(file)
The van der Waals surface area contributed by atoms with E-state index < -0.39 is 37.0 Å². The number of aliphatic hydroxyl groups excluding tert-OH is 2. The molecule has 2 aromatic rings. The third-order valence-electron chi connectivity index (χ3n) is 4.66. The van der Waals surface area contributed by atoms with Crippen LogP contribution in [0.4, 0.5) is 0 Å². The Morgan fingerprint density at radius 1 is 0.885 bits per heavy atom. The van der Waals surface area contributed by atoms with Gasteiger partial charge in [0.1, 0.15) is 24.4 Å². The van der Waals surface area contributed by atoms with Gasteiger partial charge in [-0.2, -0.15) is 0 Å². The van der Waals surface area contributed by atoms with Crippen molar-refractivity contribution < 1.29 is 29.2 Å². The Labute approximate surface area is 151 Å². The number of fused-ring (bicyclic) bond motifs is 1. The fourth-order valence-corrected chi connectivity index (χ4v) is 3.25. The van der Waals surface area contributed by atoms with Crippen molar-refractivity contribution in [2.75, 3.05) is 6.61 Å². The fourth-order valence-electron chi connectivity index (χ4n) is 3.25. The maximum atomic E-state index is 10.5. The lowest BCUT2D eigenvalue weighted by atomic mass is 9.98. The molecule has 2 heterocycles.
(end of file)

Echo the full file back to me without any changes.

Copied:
The van der Waals surface area contributed by atoms with E-state index < -0.39 is 37.0 Å². The number of aliphatic hydroxyl groups excluding tert-OH is 2. The molecule has 2 aromatic rings. The third-order valence-electron chi connectivity index (χ3n) is 4.66. The van der Waals surface area contributed by atoms with Crippen LogP contribution in [0.4, 0.5) is 0 Å². The Morgan fingerprint density at radius 1 is 0.885 bits per heavy atom. The van der Waals surface area contributed by atoms with Gasteiger partial charge in [0.1, 0.15) is 24.4 Å². The van der Waals surface area contributed by atoms with Gasteiger partial charge in [-0.2, -0.15) is 0 Å². The van der Waals surface area contributed by atoms with Crippen molar-refractivity contribution < 1.29 is 29.2 Å². The Labute approximate surface area is 151 Å². The number of fused-ring (bicyclic) bond motifs is 1. The fourth-order valence-corrected chi connectivity index (χ4v) is 3.25. The van der Waals surface area contributed by atoms with Crippen molar-refractivity contribution in [2.75, 3.05) is 6.61 Å². The fourth-order valence-electron chi connectivity index (χ4n) is 3.25. The maximum atomic E-state index is 10.5. The lowest BCUT2D eigenvalue weighted by atomic mass is 9.98. The molecule has 2 heterocycles.